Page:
What are you afraid of?

Vance Joy wrote some lyrics once ‘I’m afraid of dentists and the dark. I’m afraid of pretty girls and starting conversations.’

For me, for most of my life it was dentists, birds, and needles. After doing exposure therapy and tapping and journaling I can be near birds, I can get a needle or give blood, and I can take myself off to the dentist without much fuss these days.

But oh dear, last week was awful. I had a crown put on my back top molar. I have a small mouth and even as I wrote this (a day later), I was in pain. Not from the actual crown, but from the pulling and prodding of the hands of two men for about an hour and a half. It did settle down quite quickly and I’m booked in tomorrow for the final assault… I mean fitting.

The worst is over but last week I texted my sister before I went in, to get some love. She asked me what I was actually afraid of. ‘What’s your worst fear,’ she wrote.

Okay, you asked… My worst dental-related fear is that I will die.

I am not joking. Over all those years I was terrified of the dentist, I created this elaborate story where the dentist would fuck up. Like smash my teeth accidentally and I would be in all this pain and then I would choke on my own blood then I would be dead. There may have been a defibrillator involved.

I would picture them handing my bag to my husband, saying, ‘We’re so sorry, there was nothing we could do.’

Dramatic, I know.

Five hundred years ago, Michel de Montaigne said, My life has been filled with terrible misfortune; most of which never happened.

I may have coined a term for this: fearful imaginings.

It’s pointless to waste time rehearsing potential calamities because the stuff that happens never happens the way you think it will.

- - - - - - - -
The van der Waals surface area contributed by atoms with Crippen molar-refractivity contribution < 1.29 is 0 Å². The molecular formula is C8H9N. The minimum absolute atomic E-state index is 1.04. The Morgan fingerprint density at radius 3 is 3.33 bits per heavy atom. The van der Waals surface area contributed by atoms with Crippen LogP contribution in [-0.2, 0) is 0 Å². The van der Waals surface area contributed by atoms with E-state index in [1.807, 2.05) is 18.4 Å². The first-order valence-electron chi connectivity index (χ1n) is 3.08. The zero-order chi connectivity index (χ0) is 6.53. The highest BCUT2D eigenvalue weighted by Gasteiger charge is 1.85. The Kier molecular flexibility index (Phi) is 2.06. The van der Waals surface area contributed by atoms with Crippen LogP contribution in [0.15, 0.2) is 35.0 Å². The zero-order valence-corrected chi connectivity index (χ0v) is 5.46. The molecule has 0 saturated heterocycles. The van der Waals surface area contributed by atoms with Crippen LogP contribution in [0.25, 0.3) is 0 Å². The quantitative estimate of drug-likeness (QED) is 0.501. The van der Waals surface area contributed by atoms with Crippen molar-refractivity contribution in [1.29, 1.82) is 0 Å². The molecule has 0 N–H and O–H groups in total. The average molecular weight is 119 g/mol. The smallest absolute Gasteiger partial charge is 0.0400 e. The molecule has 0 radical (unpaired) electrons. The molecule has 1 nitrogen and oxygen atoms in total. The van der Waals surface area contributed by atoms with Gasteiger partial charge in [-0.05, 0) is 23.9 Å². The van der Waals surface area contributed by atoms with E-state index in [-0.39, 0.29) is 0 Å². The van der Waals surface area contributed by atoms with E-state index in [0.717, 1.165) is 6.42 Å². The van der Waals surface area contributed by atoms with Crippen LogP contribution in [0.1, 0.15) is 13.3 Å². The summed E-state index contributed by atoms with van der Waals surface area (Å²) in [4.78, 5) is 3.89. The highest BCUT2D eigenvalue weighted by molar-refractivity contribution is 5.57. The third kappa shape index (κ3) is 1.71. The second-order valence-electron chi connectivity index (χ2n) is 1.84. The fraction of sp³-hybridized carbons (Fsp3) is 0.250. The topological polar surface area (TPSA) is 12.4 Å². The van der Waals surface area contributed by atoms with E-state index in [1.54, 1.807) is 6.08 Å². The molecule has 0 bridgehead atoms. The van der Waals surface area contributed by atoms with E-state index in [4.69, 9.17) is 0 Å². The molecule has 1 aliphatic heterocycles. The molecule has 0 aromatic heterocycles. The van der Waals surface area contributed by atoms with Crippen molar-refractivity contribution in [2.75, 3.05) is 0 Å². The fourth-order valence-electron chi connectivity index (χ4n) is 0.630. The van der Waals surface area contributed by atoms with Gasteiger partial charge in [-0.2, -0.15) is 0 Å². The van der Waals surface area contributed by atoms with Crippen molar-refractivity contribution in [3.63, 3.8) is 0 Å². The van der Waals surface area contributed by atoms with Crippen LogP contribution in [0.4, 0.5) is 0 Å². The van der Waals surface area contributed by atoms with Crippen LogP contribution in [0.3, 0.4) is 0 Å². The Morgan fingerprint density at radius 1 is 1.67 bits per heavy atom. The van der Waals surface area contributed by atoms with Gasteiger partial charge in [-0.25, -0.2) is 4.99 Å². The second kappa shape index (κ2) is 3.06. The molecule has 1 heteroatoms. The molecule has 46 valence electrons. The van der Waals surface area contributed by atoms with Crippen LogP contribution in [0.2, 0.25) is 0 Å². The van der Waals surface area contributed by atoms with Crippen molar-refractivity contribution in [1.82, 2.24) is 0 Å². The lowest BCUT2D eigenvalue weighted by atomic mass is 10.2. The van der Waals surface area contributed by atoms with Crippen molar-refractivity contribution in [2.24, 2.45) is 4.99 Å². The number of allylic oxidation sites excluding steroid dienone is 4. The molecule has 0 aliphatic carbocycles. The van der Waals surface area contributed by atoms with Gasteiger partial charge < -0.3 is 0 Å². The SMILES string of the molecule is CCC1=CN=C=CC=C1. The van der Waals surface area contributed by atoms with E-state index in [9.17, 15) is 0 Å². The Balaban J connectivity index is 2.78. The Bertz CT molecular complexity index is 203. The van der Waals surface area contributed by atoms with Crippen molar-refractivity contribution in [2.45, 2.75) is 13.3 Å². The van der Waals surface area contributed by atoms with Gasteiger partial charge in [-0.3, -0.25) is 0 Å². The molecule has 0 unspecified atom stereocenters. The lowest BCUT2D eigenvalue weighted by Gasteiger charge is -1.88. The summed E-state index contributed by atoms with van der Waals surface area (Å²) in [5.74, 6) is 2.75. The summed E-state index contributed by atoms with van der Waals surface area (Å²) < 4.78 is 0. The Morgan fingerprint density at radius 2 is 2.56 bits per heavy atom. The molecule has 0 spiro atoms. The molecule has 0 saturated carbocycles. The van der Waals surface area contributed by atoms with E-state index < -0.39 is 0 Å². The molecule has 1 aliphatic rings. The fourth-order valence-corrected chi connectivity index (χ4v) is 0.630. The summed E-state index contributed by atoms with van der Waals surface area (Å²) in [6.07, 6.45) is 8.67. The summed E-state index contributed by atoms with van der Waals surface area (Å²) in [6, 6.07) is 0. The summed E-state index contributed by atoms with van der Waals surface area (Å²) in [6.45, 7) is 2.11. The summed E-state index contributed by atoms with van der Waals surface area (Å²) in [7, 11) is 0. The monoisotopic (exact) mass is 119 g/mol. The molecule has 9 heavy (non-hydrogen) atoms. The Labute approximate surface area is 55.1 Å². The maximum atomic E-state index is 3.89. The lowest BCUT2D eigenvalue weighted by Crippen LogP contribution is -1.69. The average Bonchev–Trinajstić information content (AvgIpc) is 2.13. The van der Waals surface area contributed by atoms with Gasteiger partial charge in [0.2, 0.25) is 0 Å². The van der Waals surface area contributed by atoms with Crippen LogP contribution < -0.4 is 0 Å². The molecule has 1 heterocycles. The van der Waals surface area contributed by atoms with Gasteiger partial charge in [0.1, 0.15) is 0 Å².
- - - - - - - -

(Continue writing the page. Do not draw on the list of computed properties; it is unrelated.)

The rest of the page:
We’ve had some pretty hectic floods here this past week. A friend was rescued from her house through the upstairs window. She has lost everything. Her studio, her current body of work, her household goods. She and her dog got out by the skin of their teeth.

People have lost everything. People have lost their lives.

And on the other side of the world from me, a psychopathic regime has invaded a neighbouring country. Can you imagine if your neighbour came into your house with a gun and said ‘this is my house now. Get out or I’ll kill you.’

This has been happening for centuries and I guess we all thought we were evolving? When the Taliban took over control of Afghanistan the world was shocked but no one did anything. So much had been ‘done’ already. Much good. And much very bad.

This is our worst nightmare. People say they’re scared of public speaking or spiders but we are rightly terrified of change, of having our lives torn out from under us.

These recent floods are our third One in a Hundred Year floods in the past 11 years. Climate change and its accompanying weather extremes is happening. Successive Australian Governments have been ignoring it for at least 20 years.

Especially after the past two years, most of us are exhausted. ‘When will everything go back to normal’ we want to know. There’s no normal. There’s not even a new normal. We’ve always been flying by the seat of our pants and there by the grace of the goddess!

But like going to the dentist, we can freak out and run from the building. We can put it off. Ignore the problem. But over time these things fester.

All we can do is strap in and use the only super power we have – exercising the choice of how we respond/react to the world around us.